HomeSchool Reform NewsThis University President Took a Firm Stance Against the Hamas Massacre Early...

This University President Took a Firm Stance Against the Hamas Massacre Early On

Universities across the country are facing backlash for failure to support Jewish students in the face of anti-Semitic activism. University of Georgia president Jere Morehead is one university leader who has taken a firm, early stance in support of Jewish students and against Hamas in the wake of the Oct. 7 terrorist attacks against Israel.

In the days following the attack, Morehead met with the university’s Hillel group “to extend my sympathy, concern, and assurance to our Jewish community that we stand together in the wake of the recent atrocities in Israel.”

In a Oct. 13 statement, Morehead said he was “outraged and deeply saddened by the terrorist acts perpetrated against innocent civilians in Israel.”

”This is a dark and difficult moment for our campus, for our nation, for our world—and especially for our Jewish friends and colleagues, who are understandably feeling unsure and unsafe in the wake of this unspeakable tragedy,” he added.”

[RELATED: Vanderbilt ‘wokescientist’ defends ‘any means necessary’ from Hamas]

”As we individually and collectively process the events of recent days, our University will continue to support and serve all those in our community who are affected. We encourage our students, faculty, and staff to take advantage of the wide array of support services and counseling resources offered across campus. And of course, any member of our community concerned about their physical safety should contact the UGA Police Department. In the days and weeks ahead, we will continue to deploy every available resource to promote the safety and well-being of every member of the UGA community.”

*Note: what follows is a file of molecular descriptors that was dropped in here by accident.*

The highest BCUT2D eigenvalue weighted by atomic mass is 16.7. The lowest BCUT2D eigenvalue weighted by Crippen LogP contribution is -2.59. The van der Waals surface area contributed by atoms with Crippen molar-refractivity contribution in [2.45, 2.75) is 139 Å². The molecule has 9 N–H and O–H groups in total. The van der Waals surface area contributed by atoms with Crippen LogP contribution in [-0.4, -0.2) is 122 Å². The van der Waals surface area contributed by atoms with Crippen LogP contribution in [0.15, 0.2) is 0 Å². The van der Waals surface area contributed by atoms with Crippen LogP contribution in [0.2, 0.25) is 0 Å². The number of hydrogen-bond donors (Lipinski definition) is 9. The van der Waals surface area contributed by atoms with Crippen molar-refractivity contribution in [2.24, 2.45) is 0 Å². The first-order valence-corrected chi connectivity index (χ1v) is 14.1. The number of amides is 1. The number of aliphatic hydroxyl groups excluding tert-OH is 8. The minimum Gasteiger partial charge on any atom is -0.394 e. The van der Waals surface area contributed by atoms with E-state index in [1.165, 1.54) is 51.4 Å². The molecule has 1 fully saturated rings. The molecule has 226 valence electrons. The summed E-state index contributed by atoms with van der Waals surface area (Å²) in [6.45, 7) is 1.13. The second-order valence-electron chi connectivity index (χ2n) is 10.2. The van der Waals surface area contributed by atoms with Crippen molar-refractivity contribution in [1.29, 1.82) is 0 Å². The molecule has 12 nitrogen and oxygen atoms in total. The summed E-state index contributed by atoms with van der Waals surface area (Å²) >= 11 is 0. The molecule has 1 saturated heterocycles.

Morehead then pivoted to address students “choosing to leverage the events” to bolster anti-Israel activism and Palestinian advocacy on campus in the wake of the attack, saying that while the First Amendment protects students’ rights to express “offensive and even hateful ideas,” the university will “never tolerate the escalation of rhetoric into violence of any kind.

”We are committed to free speech, but our first priority is—and will always be—the safety of our campus community.”

Originally published by Campus Reform. Republished with permission.

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